Patients usually have relatively little limb apraxia and/or visuospatial dysfunction, thus distinguishing them from patients with diffuse bihemispheric impairment.
Even memory impairment is relatively less severe than speech/language and behavioral changes.
Incontinence can occur early. In contrast, continence generally is preserved in mild-to-moderate Alzheimer disease.
Parkinsonism, with its concomitant history of rigidity and gait impairment, can occur. Severe parkinsonism suggests an alternate diagnosis such as corticobasal ganglionic degeneration, diffuse Lewy body disease, or progressive supranuclear palsy.
The general physical examination often shows the patient to be unkempt at an earlier stage than in comparably impaired patients with Alzheimer disease.
Abnormal spontaneous behaviors observed during examination may include the following:
Witzelsucht or inappropriate jocularity
Echolalia (repeating the examiner’s words), echopraxia (imitating the examiner’s gestures)18, 19, and other disinhibited approach or utilization behaviors
General neurologic examination may include some of the following abnormalities:
Primitive reflexes such as grasp, suck, and snout (not palmomental reflex, which is often present in healthy individuals20)
Akinesia, plastic rigidity, or paratonia on motor examination21
Resting tremor (uncommon; its presence suggests Parkinson disease or a Parkinson-plus syndrome)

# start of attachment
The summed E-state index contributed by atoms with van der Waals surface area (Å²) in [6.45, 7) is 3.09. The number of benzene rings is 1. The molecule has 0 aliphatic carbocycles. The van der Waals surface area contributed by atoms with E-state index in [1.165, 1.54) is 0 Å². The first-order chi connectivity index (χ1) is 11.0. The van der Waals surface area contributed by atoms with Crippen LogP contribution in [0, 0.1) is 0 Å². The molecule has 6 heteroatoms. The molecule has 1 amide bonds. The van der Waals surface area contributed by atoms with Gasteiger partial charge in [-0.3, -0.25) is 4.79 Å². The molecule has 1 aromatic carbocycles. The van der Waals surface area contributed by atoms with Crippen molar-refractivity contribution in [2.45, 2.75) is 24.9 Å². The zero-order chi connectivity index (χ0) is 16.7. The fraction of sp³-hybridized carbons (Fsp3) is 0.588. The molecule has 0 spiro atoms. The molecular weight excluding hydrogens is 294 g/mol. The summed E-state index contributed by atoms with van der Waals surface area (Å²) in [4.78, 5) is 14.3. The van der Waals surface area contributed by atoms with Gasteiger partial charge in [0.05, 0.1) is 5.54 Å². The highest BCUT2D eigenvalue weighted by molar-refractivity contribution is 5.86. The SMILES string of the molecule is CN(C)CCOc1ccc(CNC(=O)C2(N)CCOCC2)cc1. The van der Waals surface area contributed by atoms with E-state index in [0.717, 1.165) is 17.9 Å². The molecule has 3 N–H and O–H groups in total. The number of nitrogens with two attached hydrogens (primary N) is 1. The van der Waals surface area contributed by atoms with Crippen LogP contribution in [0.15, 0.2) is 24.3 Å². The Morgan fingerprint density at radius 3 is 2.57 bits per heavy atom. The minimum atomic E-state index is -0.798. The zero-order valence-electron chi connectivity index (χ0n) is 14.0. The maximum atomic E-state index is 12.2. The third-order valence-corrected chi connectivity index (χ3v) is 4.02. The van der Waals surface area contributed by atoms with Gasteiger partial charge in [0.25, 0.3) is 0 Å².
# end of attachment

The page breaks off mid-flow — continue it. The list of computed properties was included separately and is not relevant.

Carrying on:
Mental status/neuropsychological examination may reveal the following:
Verbal output that is often nonfluent
Most patients have difficulty in naming common objects or pictures (anomia).
Spontaneous speech can be sparse yet fluent in character, with preserved grammar (logopenia).
Perseveration (cognitive and motor; see Media file 1)
Relatively preserved visuospatial and visual orientation skills
The specific cause of Pick disease is unknown.
In families with an inherited frontal lobe dementia (some of which pathologically or clinically were indistinguishable from Pick disease), linkage to markers on band 17q21-22 coding tau protein has been reported 22, 6 as have presenilin-1 mutations 14q21.23, 24
These familial disorders are heterogenous in different family members.
Some members may present primarily with amyotrophy, others with primary supranuclear gaze palsy, Parkinsonism, schizophrenialike thought disorder, or progressive aphasia and/or apraxia.